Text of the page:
Robert A. Bonavito, CPA PC

Divorce in New Jersey: Understanding Premarital Assets

Video Transcript 

My name's Robert Bonavito, New Jersey forensic accountant. This video is part of a series of videos where I discuss forensic accounting topics for educational purposes only. If this was a litigated matter, I would take a different approach, have different conclusions, based on different facts and circumstances.

Today, I'm gonna discuss Understanding Premarital Assets. What is a premarital asset? Well, it's pretty much what I just said. It's premarital, meaning it was an asset before you were married. And this becomes a big concern in a lot of matrimonial matters when someone's going through a divorce because it's not part of the marital property, it's the one spouse can prove that this was a premarital asset that existed before we were married. And the reason we have this is because a case back in 1974 right here, and let me just read it real quick, "In the event of a divorce, we will not qualify as an asset eligible for distribution, that if property owned at the time of marriage later increased in value, such increment enjoys a community property, and that income or other usufruct derived from such property, as well as any asset from which original property may be exchanged or into which, or proceeds of sale may be traced or shall similarly be considered separate property of the particular spouse."

What does that mean? Well, I mean, it's typical legal writing, but basically what they're saying is, if you have an asset that was premarital and you can prove it was premarital, that marriage will be excluded from dividing up at the end of the marriage. And for example, if you have a house or a rental property somewhere, and you get married, but you never move into that house, and you buy a house when you get married with your partner, well, that house that you bought is now marital property.

But if you don't involve the other assets in the marriage, you may be able to exclude them. But again, you have to prove it. Okay? You can't just say it was premarital. You have to prove it's premarital, prove it wasn't co-mingled, prove that you didn't use marital assets to keep it alive. And one way you do this is looking at the asset, and seeing if it is a passive or active asset. Now, if it's an active asset and I'm working on it during the marriage... For example, if I'm working on it, and my wife's enabled me to work on it, and improve the value of that asset, well, guess what? A lot of that asset is gonna be included in the marital property. I'm gonna have to show which portion is premarital, and then substantiate the value that it increased during the marriage, and then the difference between those two is gonna be included and it's gonna be divided between the spouse and then the husband and the wife.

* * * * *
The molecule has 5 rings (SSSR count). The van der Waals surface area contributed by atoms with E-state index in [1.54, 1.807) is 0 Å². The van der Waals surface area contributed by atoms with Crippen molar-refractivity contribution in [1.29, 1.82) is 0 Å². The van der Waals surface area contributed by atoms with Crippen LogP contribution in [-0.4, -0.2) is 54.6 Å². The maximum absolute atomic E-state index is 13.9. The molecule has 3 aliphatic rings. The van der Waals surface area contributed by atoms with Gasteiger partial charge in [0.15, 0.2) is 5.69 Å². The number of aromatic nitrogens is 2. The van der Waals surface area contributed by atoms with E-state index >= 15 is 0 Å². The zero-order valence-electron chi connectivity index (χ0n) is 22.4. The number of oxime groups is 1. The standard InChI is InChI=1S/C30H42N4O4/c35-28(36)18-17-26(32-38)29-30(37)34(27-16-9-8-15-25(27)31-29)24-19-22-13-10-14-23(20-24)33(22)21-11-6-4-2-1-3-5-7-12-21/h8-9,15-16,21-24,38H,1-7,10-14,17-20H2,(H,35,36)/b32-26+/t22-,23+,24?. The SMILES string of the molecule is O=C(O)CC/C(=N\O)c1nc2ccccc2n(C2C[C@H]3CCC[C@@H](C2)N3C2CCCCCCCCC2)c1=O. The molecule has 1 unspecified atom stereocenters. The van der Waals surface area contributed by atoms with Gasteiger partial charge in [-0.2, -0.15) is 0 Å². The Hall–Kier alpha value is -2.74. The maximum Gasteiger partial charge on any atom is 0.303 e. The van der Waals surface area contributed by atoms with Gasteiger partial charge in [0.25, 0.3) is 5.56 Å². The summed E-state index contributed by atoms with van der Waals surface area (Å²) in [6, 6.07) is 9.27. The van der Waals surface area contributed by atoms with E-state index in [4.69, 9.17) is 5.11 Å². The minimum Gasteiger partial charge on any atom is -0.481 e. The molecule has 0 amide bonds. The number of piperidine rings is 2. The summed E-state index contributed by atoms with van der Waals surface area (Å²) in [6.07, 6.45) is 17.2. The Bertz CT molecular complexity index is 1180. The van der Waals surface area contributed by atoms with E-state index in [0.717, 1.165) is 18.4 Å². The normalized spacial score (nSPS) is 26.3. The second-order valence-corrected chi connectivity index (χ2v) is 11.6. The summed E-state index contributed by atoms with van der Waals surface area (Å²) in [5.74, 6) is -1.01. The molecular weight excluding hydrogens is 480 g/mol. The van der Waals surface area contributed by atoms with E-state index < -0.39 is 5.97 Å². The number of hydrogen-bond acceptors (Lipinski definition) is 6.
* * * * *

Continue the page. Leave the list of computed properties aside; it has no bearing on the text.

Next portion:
And the burden of establishing immunity is on the monied spouse. This is important. I mentioned it before. You have to be able to prove that this is an asset that existed before, and you didn't co-mingle it with the marriage at all. And if you did co-mingle it, what percentage? So you have to establish that. And how do you do that? Well, we do this a lot. We'll go in, and we'll value the company as of the date of marriage, and then we'll evaluate it as the date of divorce. And the increase in value, assuming that it was an active asset, not a passive, an active asset. So let's say a company is worth $10 million. Or I think I have an example here.

Let's look at this next slide. Okay, so, for example, a spouse owns a cable company, and this is an actual case that at the time of marriage it was worth about $50 million. The company has experienced management and does not require participation in the business by the spouse. After 23 years of marriage, the spouse has filed for divorce. The business appraiser has determined that the passive growth of the asset was about 7%, calculated as follows: $230 million was the value at the date of divorce, at the date of marriage, it was $50 million.

Now, a couple of things can happen here. First of all, we can take the $50 million off the table because that was premarital, right? Which would leave $137 million of value that increased during the marriage. Now, that may have to be divided between the husband and the wife. But, if you're able to show that that was passive, and had nothing to do with the owner, with the spouse, you can exclude this whole asset. And that's something we look at in every single divorce, and we do an analysis to determine what's premarital and is it an active or passive asset.

This is a very important topic if you own a business or have any type of investments, because like I said, it may or may not be part of the divorce, depending on how you handle that testimony. My name is Robert A. Bonavito, New Jersey forensic accountant. If you have any questions feel free to email me or give me a call.

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